Grassley joins Paul in fight over drone memos

Senate Judiciary Committee ranking Republican Chuck GrassleyChuck GrassleyLive coverage: Day three of Supreme Court nominee hearing Live coverage: Day two of Supreme Court nominee hearing Grassley, CNN host spar over Trump wiretap claims MORE (Iowa) on Thursday joined Sen. Rand PaulRand PaulHealthcare fight pits Trump against Club for Growth GOP rep: Trump could be 'one-term president' if healthcare bill passes Overnight Defense: Pentagon chief urges Congress to approve budget boost | Senate fight over NATO addition MORE (R-Ky.) to demand the Obama administration make public legal memos justifying drone strikes against American citizens.

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Grassley joined Paul in calling on the Senate to block the nomination of David Barron to the 1st Circuit Court of Appeals until the memos become public.

Barron, a professor at Harvard Law School, authored at least one memo laying out the legal rationale for targeting American citizens overseas while previously serving as a lawyer at the Justice Department’s Office of Legal Counsel (OLC). He may have had a hand in crafting as many as nine memos, according to Senate aides.

“We know that the Department of Justice relied on the legal arguments Professor Barron formulated to justify the targeted killing of an American citizen in a tribal region of Yemen in September 2011,” Grassley said on the Senate floor in reference to the radical Muslim cleric Anwar al-Awlaki, whom U.S. intelligence officials linked to a plot to blow up a Detroit-bound jetliner.

“This nomination cannot go forward unless this body -- every member of this body -- is given access to any and all secret legal opinions this nominee wrote on this critical issue,” Grassley said.

Paul sent a letter to Senate Majority Leader Harry ReidHarry ReidThis obscure Senate rule could let VP Mike Pence fully repeal ObamaCare once and for all Sharron Angle to challenge GOP rep in Nevada Fox's Watters asks Trump whom he would fire: Baldwin, Schumer or Zucker MORE (D-Nev.) last week objecting to proceeding with Barron’s nomination until the OLC memos become public.

Paul raised his national profile last year when he waged a 13-hour filibuster on the Senate floor protesting the administration’s drone policy. Grassley’s vocal support for Paul’s latest critique is a sign his influence within the Senate GOP conference has grown.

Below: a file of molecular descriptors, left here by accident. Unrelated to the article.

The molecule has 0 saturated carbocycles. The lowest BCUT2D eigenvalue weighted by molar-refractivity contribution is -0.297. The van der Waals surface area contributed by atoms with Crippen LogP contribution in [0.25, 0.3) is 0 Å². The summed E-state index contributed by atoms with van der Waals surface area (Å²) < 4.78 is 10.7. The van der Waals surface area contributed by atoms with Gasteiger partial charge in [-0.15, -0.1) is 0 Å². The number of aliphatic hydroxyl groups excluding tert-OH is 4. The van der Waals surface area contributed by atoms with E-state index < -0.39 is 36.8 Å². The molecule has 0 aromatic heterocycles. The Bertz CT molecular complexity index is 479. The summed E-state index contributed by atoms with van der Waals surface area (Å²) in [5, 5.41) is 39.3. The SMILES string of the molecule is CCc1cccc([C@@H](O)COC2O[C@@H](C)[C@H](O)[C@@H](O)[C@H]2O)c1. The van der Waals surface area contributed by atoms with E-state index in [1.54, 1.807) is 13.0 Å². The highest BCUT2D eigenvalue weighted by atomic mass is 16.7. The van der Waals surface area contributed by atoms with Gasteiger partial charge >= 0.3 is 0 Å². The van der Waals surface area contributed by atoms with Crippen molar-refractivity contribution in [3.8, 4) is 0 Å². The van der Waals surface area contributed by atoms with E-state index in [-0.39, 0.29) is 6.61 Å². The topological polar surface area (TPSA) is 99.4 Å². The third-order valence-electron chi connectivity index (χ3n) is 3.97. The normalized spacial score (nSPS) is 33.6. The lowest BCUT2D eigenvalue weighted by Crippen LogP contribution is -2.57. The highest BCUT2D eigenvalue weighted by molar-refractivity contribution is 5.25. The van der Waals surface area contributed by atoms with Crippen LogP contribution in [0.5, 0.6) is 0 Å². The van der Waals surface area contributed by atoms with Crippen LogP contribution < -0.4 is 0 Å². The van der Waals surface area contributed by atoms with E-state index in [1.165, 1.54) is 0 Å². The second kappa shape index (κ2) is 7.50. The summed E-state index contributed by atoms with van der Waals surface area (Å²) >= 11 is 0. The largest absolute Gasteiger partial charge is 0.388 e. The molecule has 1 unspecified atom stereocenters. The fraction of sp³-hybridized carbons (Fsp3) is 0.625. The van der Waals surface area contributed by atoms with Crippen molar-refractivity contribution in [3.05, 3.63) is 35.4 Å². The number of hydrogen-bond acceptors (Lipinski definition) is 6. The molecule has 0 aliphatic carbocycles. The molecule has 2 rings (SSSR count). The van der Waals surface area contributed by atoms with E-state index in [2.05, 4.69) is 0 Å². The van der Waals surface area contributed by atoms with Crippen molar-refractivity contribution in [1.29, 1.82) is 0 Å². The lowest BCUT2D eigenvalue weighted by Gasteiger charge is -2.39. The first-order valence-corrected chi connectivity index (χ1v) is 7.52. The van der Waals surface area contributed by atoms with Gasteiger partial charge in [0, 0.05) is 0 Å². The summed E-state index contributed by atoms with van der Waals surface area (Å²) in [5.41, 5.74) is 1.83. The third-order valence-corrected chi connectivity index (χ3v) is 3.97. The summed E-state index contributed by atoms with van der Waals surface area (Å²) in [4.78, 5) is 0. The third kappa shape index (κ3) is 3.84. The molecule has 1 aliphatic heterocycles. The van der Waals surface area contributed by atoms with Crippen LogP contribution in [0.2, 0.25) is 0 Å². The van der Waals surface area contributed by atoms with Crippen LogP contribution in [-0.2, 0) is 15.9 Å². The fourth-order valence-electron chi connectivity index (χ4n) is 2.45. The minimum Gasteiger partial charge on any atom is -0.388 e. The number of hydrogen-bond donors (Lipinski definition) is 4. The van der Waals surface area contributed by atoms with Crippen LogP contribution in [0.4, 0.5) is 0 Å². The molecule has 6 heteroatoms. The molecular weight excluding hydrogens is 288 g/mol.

The White House on Tuesday promised senators could review a secret memo penned by Barron but that has not satisfied Republican critics.

Grassley said senators need to review the full extent of Barron’s writings.

“Are senators who are up for reelection in a few short months ready to vote on this nominee without knowing the full extent of his writings on a topic as serious as the killing of an American citizen by a drone?” he asked.

“Are those senators ready to go home to face their constituents and explain that they cast a vote on that nominee without knowing all the facts?” he added.

The objections by Paul and Grassley put pressure on Democratic critics of the administration’s intelligence and drone polices such as Sens. Ron WydenRon WydenOvernight Finance: US preps cases linking North Korea to Fed heist | GOP chair says Dodd-Frank a 2017 priority | Chamber pushes lawmakers on Trump's trade pick | Labor nominee faces Senate Dem senator: House Intel chairman may have revealed classified info US Chamber urges quick vote on USTR nominee Lighthizer MORE (Ore.), Jeff MerkleyJeff MerkleyDem senator accuses Trump of 'dangerous tilt towards authoritarianism' Overnight Regulation: Dems punch back in fight over CEO pay rule Bernie Sanders, Menendez 'troubled' by delay of CEO pay rule MORE (Ore.) and Mark UdallMark UdallElection autopsy: Latinos favored Clinton more than exit polls showed Live coverage: Tillerson's hearing for State The rise and possible fall of the ‘Card’ in politics MORE (Colo.) to use Barron’s nomination as leverage to spur Justice to publicize the drone memos.

The American Civil Liberties Union has joined Paul in opposing Barron’s confirmation unless the memos are released publicly.

Senate Judiciary Committee Chairman Patrick LeahyPatrick LeahyLive coverage: Day three of Supreme Court nominee hearing Dems land few punches on Gorsuch Live coverage: Day two of Supreme Court nominee hearing MORE (D-Vt.) has pressed the administration for information on its legal justification for targeting U.S. citizens overseas.

Barron’s nomination passed out of the Judiciary panel by a 10-8 vote in January.

Supporters of Barron's nomination note that Republicans cannot slow the process beyond requiring 30 hours of procedural time to elapse after the Senate votes to end debate on the issue. Democrats can quash a filibuster by Paul with a simple majority vote.